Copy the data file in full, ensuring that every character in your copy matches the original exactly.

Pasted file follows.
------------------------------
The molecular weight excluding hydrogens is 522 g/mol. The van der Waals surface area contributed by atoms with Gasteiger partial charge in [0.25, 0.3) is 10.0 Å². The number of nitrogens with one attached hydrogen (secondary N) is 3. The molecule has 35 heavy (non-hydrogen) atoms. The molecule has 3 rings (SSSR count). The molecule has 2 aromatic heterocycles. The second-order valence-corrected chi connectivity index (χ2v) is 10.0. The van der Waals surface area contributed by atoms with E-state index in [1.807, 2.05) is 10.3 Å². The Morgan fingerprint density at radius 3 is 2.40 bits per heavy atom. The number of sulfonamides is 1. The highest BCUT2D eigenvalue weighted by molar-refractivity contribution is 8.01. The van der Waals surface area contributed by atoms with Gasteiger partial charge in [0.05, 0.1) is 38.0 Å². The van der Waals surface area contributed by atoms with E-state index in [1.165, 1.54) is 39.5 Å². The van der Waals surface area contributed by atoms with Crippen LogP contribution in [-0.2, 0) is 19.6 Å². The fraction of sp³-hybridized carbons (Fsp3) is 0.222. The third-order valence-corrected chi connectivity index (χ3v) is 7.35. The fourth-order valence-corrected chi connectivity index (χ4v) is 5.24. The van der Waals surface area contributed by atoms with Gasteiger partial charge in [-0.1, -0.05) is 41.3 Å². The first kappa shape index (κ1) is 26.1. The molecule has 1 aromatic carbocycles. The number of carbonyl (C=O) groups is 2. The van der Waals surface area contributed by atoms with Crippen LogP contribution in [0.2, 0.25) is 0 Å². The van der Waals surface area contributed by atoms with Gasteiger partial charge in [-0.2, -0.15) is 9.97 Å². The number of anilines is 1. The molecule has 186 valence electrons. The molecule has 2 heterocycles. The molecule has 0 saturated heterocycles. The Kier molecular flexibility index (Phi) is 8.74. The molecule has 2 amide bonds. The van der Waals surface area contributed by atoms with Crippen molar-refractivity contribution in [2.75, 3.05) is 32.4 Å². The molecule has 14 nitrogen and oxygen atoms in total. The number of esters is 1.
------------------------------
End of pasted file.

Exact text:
The molecular weight excluding hydrogens is 522 g/mol. The van der Waals surface area contributed by atoms with Gasteiger partial charge in [0.25, 0.3) is 10.0 Å². The number of nitrogens with one attached hydrogen (secondary N) is 3. The molecule has 35 heavy (non-hydrogen) atoms. The molecule has 3 rings (SSSR count). The molecule has 2 aromatic heterocycles. The second-order valence-corrected chi connectivity index (χ2v) is 10.0. The van der Waals surface area contributed by atoms with E-state index in [1.807, 2.05) is 10.3 Å². The Morgan fingerprint density at radius 3 is 2.40 bits per heavy atom. The number of sulfonamides is 1. The highest BCUT2D eigenvalue weighted by molar-refractivity contribution is 8.01. The van der Waals surface area contributed by atoms with Gasteiger partial charge in [0.05, 0.1) is 38.0 Å². The van der Waals surface area contributed by atoms with E-state index in [1.165, 1.54) is 39.5 Å². The van der Waals surface area contributed by atoms with Crippen LogP contribution in [-0.2, 0) is 19.6 Å². The fraction of sp³-hybridized carbons (Fsp3) is 0.222. The third-order valence-corrected chi connectivity index (χ3v) is 7.35. The fourth-order valence-corrected chi connectivity index (χ4v) is 5.24. The van der Waals surface area contributed by atoms with Gasteiger partial charge in [-0.1, -0.05) is 41.3 Å². The first kappa shape index (κ1) is 26.1. The molecule has 1 aromatic carbocycles. The number of carbonyl (C=O) groups is 2. The van der Waals surface area contributed by atoms with Crippen LogP contribution in [0.2, 0.25) is 0 Å². The van der Waals surface area contributed by atoms with Gasteiger partial charge in [-0.2, -0.15) is 9.97 Å². The number of anilines is 1. The molecule has 186 valence electrons. The molecule has 2 heterocycles. The molecule has 0 saturated heterocycles. The Kier molecular flexibility index (Phi) is 8.74. The molecule has 2 amide bonds. The van der Waals surface area contributed by atoms with Crippen molar-refractivity contribution in [2.75, 3.05) is 32.4 Å². The molecule has 14 nitrogen and oxygen atoms in total. The number of esters is 1.